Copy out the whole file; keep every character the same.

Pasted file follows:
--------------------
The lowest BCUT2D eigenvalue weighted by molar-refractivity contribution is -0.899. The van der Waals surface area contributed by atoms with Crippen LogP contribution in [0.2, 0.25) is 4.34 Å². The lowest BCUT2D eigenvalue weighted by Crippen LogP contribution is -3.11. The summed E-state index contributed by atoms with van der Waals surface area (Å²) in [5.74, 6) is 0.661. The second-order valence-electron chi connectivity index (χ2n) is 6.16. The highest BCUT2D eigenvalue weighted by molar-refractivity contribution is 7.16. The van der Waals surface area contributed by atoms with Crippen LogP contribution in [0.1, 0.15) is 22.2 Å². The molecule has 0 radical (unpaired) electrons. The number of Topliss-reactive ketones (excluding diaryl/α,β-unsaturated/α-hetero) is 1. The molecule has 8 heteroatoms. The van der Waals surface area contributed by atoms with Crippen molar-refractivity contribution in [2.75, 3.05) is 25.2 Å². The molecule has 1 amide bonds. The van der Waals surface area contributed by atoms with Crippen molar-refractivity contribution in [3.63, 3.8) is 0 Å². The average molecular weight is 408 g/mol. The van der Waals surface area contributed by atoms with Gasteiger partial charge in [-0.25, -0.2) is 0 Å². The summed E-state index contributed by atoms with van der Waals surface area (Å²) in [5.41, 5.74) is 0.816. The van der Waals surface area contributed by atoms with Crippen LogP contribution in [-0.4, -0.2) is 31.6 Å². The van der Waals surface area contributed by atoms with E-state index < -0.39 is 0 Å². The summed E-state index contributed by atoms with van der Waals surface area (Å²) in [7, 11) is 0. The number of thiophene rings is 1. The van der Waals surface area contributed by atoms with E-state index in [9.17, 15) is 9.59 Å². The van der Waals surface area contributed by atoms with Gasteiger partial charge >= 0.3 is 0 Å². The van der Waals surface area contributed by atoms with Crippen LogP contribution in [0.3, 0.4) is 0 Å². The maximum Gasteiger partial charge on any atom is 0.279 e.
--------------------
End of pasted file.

The lowest BCUT2D eigenvalue weighted by molar-refractivity contribution is -0.899. The van der Waals surface area contributed by atoms with Crippen LogP contribution in [0.2, 0.25) is 4.34 Å². The lowest BCUT2D eigenvalue weighted by Crippen LogP contribution is -3.11. The summed E-state index contributed by atoms with van der Waals surface area (Å²) in [5.74, 6) is 0.661. The second-order valence-electron chi connectivity index (χ2n) is 6.16. The highest BCUT2D eigenvalue weighted by molar-refractivity contribution is 7.16. The van der Waals surface area contributed by atoms with Crippen LogP contribution in [0.1, 0.15) is 22.2 Å². The molecule has 0 radical (unpaired) electrons. The number of Topliss-reactive ketones (excluding diaryl/α,β-unsaturated/α-hetero) is 1. The molecule has 8 heteroatoms. The van der Waals surface area contributed by atoms with Crippen molar-refractivity contribution in [2.75, 3.05) is 25.2 Å². The molecule has 1 amide bonds. The van der Waals surface area contributed by atoms with Crippen molar-refractivity contribution in [3.63, 3.8) is 0 Å². The average molecular weight is 408 g/mol. The van der Waals surface area contributed by atoms with Gasteiger partial charge in [-0.25, -0.2) is 0 Å². The summed E-state index contributed by atoms with van der Waals surface area (Å²) in [5.41, 5.74) is 0.816. The van der Waals surface area contributed by atoms with Crippen LogP contribution in [-0.4, -0.2) is 31.6 Å². The van der Waals surface area contributed by atoms with E-state index < -0.39 is 0 Å². The summed E-state index contributed by atoms with van der Waals surface area (Å²) in [7, 11) is 0. The number of thiophene rings is 1. The van der Waals surface area contributed by atoms with E-state index in [9.17, 15) is 9.59 Å². The van der Waals surface area contributed by atoms with Gasteiger partial charge >= 0.3 is 0 Å². The van der Waals surface area contributed by atoms with Crippen LogP contribution in [0.3, 0.4) is 0 Å². The maximum Gasteiger partial charge on any atom is 0.279 e.